The very first paragraph of this tutorial says:

It happens to me every year. The second spring hits, I’m standing in front of my closet going, I am so sick of all my clothes, if I see that shirt again I’ll throw up, but I don’t have any money for new stuff, I’M SO TIRED OF EVERYTHING I OWN. You know that feeling?

No, I don’t. Even after spending four months rotating through the same three skirts, I still don’t know that feeling at all. It rather baffles me that the sight of a shirt could make someone want to throw up.

Quit acting like your consumerism is normal.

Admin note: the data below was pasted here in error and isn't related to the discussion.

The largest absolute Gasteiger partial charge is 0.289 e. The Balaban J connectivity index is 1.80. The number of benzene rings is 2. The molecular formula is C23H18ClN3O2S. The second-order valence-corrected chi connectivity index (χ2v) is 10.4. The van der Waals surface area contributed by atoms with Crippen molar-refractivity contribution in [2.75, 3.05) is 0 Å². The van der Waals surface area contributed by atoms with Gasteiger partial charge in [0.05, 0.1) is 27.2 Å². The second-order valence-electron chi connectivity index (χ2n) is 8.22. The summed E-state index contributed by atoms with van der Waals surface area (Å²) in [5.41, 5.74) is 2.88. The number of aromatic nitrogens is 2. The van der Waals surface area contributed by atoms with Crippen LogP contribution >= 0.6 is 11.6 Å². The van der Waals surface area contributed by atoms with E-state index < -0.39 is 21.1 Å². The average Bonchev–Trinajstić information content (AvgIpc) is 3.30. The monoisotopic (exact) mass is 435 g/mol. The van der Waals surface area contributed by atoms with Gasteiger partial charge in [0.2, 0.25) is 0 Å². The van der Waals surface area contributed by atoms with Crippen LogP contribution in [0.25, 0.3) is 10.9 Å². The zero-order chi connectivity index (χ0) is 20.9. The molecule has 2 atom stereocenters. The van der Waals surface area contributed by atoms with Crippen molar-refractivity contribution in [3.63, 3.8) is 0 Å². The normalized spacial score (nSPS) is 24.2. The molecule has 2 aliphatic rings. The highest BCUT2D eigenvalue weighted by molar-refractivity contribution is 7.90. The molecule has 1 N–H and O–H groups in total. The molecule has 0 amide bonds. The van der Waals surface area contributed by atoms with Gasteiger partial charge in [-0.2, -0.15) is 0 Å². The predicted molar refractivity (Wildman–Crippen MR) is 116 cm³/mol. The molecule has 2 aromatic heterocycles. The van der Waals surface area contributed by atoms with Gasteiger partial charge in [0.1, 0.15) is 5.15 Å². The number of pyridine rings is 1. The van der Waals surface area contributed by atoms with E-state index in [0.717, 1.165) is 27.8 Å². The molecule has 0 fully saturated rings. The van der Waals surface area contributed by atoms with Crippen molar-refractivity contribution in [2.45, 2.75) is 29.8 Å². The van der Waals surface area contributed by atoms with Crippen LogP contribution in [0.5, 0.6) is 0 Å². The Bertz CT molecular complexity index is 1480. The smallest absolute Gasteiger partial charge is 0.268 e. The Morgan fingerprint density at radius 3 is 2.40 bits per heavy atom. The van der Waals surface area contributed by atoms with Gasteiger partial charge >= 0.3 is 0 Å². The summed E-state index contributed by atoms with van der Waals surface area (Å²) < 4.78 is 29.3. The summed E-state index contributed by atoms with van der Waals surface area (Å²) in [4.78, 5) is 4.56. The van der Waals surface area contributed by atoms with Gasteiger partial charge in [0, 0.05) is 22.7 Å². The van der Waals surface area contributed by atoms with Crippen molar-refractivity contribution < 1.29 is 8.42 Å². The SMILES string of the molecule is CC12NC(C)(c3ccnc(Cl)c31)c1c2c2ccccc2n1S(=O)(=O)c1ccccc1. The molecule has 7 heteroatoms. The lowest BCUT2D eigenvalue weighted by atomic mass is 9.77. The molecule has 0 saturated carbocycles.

I like getting new clothes just as much as anyone else, but I don’t think that I’m entitled to them. To me they are a treat, and I tend to keep clothes for a long, long time — much longer than a year. Sometimes something will happen that changes my world view, and I’ll realize that certain items are no longer practical, or that they no longer suit my personality, and so I’ll retire them. Not because I’m sick of them, but because they simply don’t fit with who I am any more.

The biggest wardrobe change that I ever did was when I left Mormonism. I got rid of all of my shirts that were two sizes too big, and indulged heavily in my attraction to bare shoulders.

But the author in question isn’t changing religions every year, and I highly doubt that she’s discovering that her personality has drastically changed since she bought those clothes. She’s simply materialistic.